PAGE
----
May 1, 2012 Vancouver, BC – While the B.C. Federation of Labour applauded today’s increase in BC’s minimum wage as a good step, the Federation’s President Jim Sinclair also expressed disappointment in the BC Liberal government’s decision to leave some workers out.
Sinclair also reiterated the B.C. Federation of Labour’s view that anyone working 40 hours a week should earn at least enough to stay above the poverty line. He said that today, using the Low Income Cut Off (LICO), median would put the wage at about $11.25 an hour.
“Today’s increase to $10.25 is good news, and long overdue. Unfortunately, even at $10.25, workers in BC don’t reach the poverty line,” said Sinclair. “We are looking for a commitment by government to increase the wage again six months from now.”
The minimum wage in BC jumps to $10.25 an hour today for all workers except liquor servers and hand harvesters. Piece rates remain unchanged and liquor server minimum wages increase to only $9.00.
“It is absolutely unfair and arbitrary of this government to increase the minimum wage for some workers and not others,” said Sinclair.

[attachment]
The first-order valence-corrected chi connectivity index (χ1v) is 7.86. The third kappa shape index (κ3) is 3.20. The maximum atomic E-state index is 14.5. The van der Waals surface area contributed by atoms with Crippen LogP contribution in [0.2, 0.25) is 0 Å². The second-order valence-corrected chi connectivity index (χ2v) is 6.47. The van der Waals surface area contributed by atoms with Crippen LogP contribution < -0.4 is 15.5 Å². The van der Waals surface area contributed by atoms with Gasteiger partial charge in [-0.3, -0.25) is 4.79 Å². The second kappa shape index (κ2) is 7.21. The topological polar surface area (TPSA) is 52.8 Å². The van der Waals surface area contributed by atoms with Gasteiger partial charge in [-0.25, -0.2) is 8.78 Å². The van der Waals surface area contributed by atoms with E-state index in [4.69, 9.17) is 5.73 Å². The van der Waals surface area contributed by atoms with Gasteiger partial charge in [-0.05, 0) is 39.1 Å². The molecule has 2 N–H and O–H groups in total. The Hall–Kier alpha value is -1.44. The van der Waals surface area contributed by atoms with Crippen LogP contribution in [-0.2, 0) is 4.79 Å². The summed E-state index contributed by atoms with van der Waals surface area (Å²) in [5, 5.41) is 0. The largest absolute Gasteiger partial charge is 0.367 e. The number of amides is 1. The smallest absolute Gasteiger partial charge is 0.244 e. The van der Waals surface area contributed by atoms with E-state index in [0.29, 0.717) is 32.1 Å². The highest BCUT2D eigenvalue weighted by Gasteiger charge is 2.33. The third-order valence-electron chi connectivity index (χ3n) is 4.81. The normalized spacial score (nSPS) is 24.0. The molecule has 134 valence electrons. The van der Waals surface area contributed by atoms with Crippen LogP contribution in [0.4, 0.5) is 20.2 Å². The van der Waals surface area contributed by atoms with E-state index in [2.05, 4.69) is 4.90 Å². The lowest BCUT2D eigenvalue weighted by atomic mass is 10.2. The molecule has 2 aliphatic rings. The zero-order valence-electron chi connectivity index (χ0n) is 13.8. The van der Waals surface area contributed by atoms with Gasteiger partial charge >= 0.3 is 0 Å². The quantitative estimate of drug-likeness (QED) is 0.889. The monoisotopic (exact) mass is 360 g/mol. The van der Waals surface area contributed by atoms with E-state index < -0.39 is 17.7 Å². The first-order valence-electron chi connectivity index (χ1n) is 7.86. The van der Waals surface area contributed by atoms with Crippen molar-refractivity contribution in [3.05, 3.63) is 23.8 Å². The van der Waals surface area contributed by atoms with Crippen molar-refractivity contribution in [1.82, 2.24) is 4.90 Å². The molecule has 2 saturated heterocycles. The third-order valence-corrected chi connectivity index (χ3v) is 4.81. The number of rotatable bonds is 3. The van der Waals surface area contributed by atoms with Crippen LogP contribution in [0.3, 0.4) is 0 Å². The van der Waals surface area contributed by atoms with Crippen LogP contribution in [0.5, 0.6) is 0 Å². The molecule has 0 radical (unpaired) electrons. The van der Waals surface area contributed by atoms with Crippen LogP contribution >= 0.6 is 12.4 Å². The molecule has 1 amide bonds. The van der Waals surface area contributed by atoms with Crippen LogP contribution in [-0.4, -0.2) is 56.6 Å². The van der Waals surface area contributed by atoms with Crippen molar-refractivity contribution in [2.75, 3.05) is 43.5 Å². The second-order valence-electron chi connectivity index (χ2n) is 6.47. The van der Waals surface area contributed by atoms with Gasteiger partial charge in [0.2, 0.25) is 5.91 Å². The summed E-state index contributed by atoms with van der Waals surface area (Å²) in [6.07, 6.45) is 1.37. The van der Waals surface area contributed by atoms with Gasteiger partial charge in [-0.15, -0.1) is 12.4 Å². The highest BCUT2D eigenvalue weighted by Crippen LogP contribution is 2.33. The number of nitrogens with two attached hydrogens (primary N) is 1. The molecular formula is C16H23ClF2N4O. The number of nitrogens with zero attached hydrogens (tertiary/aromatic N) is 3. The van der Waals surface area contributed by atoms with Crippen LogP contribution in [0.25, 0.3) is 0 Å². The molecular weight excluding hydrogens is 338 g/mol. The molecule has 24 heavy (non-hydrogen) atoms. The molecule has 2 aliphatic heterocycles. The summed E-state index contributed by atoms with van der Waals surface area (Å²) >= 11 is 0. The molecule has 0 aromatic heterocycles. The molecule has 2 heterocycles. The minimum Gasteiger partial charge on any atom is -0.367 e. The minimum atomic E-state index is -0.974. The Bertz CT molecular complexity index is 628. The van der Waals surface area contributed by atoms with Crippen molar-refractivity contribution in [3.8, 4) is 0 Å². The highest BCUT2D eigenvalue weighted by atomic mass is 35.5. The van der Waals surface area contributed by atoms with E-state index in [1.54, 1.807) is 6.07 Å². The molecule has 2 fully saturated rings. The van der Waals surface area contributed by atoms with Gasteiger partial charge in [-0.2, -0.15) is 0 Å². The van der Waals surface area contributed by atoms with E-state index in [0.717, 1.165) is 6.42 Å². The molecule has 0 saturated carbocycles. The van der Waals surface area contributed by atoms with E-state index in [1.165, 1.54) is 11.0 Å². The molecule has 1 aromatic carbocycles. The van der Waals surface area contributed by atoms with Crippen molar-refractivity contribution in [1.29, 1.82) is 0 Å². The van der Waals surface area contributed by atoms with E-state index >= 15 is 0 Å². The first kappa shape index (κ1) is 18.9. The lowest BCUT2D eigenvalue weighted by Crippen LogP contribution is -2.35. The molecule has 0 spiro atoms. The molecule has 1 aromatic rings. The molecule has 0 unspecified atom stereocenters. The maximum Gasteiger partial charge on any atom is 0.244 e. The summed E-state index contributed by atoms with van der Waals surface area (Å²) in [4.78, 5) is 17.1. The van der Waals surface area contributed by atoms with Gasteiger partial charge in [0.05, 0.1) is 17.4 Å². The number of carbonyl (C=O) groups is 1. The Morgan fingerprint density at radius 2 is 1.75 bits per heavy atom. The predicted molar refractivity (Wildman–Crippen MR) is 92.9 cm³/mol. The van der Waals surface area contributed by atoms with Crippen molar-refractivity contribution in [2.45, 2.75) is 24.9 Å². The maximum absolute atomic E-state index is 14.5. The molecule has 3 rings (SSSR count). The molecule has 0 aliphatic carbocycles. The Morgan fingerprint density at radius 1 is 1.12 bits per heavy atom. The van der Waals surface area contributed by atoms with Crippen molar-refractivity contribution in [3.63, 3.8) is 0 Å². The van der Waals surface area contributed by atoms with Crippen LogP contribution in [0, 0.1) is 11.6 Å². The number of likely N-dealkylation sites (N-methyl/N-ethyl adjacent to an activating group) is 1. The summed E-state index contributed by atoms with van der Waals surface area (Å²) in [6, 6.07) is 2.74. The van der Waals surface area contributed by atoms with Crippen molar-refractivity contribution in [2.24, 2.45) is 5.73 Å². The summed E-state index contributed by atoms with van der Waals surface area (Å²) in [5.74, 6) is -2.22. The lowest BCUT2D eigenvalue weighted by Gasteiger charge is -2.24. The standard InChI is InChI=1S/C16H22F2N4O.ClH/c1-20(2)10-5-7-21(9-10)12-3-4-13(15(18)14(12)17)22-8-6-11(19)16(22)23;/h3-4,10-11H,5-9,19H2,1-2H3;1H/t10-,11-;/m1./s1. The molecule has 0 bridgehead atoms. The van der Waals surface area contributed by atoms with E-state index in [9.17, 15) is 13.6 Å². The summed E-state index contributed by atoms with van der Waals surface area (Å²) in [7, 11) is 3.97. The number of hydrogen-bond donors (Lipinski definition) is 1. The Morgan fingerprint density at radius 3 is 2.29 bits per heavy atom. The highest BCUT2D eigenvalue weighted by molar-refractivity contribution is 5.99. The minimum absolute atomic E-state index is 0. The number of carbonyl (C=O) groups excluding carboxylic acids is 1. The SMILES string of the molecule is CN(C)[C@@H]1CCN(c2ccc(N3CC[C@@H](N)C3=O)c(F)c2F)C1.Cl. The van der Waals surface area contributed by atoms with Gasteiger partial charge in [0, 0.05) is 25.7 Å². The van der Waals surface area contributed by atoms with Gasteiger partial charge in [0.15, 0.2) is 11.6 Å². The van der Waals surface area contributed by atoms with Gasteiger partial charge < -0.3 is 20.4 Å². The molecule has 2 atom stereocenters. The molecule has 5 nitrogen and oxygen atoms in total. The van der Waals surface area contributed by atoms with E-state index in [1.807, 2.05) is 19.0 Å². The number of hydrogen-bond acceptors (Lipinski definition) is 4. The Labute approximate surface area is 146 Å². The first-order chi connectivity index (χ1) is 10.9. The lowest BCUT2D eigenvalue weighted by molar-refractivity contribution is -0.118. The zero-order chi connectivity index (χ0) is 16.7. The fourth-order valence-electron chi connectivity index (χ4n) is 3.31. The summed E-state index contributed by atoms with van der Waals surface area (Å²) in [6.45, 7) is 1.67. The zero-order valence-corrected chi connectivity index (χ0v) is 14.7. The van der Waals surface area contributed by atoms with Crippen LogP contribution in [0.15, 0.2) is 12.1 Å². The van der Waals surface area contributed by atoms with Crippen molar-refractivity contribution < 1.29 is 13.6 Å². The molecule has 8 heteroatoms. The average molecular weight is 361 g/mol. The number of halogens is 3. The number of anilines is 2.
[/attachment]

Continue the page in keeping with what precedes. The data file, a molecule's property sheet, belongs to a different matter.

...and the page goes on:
Sinclair also called on the Minister of Labour to outline her government’s plans for future increases, noting a commitment from the Premier to put a process for future increases in place and to review the wage rate this summer.
Sinclair said that the Federation has proposed an increase to $11.25 in November, followed by a system of annual minimum wage increases based on the recommendations of an independent panel, similar to the Prince Edward Island and Alberta system. The independent panel, to include labour and employer representatives, would recommend an annual increase based on changes in average earnings, gross domestic product, cost of living and the LICO poverty level when setting the wage level.